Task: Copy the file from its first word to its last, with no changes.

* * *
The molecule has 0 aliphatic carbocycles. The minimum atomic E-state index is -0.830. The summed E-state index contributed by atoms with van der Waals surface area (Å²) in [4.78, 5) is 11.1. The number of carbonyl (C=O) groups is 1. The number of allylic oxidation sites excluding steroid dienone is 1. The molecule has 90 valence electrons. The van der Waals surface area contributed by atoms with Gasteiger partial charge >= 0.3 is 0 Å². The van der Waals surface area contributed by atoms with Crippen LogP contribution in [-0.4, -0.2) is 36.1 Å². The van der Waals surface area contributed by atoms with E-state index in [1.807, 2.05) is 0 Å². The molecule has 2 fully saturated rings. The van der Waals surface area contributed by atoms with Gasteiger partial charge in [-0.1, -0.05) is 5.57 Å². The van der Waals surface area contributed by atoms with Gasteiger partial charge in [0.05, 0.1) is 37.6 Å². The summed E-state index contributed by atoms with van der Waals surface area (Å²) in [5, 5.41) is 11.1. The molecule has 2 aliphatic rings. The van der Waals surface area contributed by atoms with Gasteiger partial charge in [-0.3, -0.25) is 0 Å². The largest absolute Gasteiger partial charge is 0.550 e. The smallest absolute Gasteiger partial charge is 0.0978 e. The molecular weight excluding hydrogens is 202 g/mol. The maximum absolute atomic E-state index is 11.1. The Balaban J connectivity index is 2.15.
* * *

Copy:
The molecule has 0 aliphatic carbocycles. The minimum atomic E-state index is -0.830. The summed E-state index contributed by atoms with van der Waals surface area (Å²) in [4.78, 5) is 11.1. The number of carbonyl (C=O) groups is 1. The number of allylic oxidation sites excluding steroid dienone is 1. The molecule has 90 valence electrons. The van der Waals surface area contributed by atoms with Gasteiger partial charge >= 0.3 is 0 Å². The van der Waals surface area contributed by atoms with Crippen LogP contribution in [-0.4, -0.2) is 36.1 Å². The van der Waals surface area contributed by atoms with E-state index in [1.807, 2.05) is 0 Å². The molecule has 2 fully saturated rings. The van der Waals surface area contributed by atoms with Gasteiger partial charge in [-0.1, -0.05) is 5.57 Å². The van der Waals surface area contributed by atoms with Gasteiger partial charge in [0.05, 0.1) is 37.6 Å². The summed E-state index contributed by atoms with van der Waals surface area (Å²) in [5, 5.41) is 11.1. The molecule has 2 aliphatic rings. The van der Waals surface area contributed by atoms with Gasteiger partial charge in [-0.3, -0.25) is 0 Å². The largest absolute Gasteiger partial charge is 0.550 e. The smallest absolute Gasteiger partial charge is 0.0978 e. The molecular weight excluding hydrogens is 202 g/mol. The maximum absolute atomic E-state index is 11.1. The Balaban J connectivity index is 2.15.